By all accounts, Saturday, July 19, 1919 was a hot, muggy night in Washington, D.C. The stifling heat probably didn’t help the disposition of patrons in the city’s saloons which, in this era of early-Prohibition, could only offer the tamest of liquid refreshments. (Though, undoubtedly many barflies acquired stiffer drinks at one of the city’s many speakeasies.) It probably didn’t help matters, either, that many of the soldiers and sailors who had recently returned home from the battlefields of World War I were struggling to find work.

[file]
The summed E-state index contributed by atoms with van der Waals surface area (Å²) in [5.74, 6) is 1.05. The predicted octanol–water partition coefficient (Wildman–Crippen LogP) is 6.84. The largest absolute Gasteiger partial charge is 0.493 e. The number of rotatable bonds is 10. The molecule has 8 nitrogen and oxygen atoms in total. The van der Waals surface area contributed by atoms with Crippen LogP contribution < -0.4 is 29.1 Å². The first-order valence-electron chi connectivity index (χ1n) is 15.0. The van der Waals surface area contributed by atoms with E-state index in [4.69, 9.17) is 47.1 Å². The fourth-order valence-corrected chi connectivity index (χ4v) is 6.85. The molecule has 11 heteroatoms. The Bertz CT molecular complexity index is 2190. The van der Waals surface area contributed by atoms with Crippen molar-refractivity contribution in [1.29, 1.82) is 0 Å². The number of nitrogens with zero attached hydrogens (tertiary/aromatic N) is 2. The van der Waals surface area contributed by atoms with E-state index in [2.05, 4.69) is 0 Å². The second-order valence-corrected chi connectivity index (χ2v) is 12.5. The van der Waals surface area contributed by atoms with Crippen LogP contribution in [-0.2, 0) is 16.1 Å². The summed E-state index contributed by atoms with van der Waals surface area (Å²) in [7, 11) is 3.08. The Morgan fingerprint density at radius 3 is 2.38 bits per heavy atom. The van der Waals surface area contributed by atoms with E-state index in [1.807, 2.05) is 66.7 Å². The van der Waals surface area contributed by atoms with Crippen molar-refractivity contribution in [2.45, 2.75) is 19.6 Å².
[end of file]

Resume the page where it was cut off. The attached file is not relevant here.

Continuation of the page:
The day’s Washington Times reported that Mrs. Elsie Stephnick, a white woman who worked in the Bureau of Engraving and Printing, had been assaulted by “2 negro thugs” on her way home from work the previous evening. The paper noted, “This is the sixth attack made on women in Washington since June 25 and while the police are working day and night in an effort to arrest the negro assailant of the women, only two suspects are in custody.”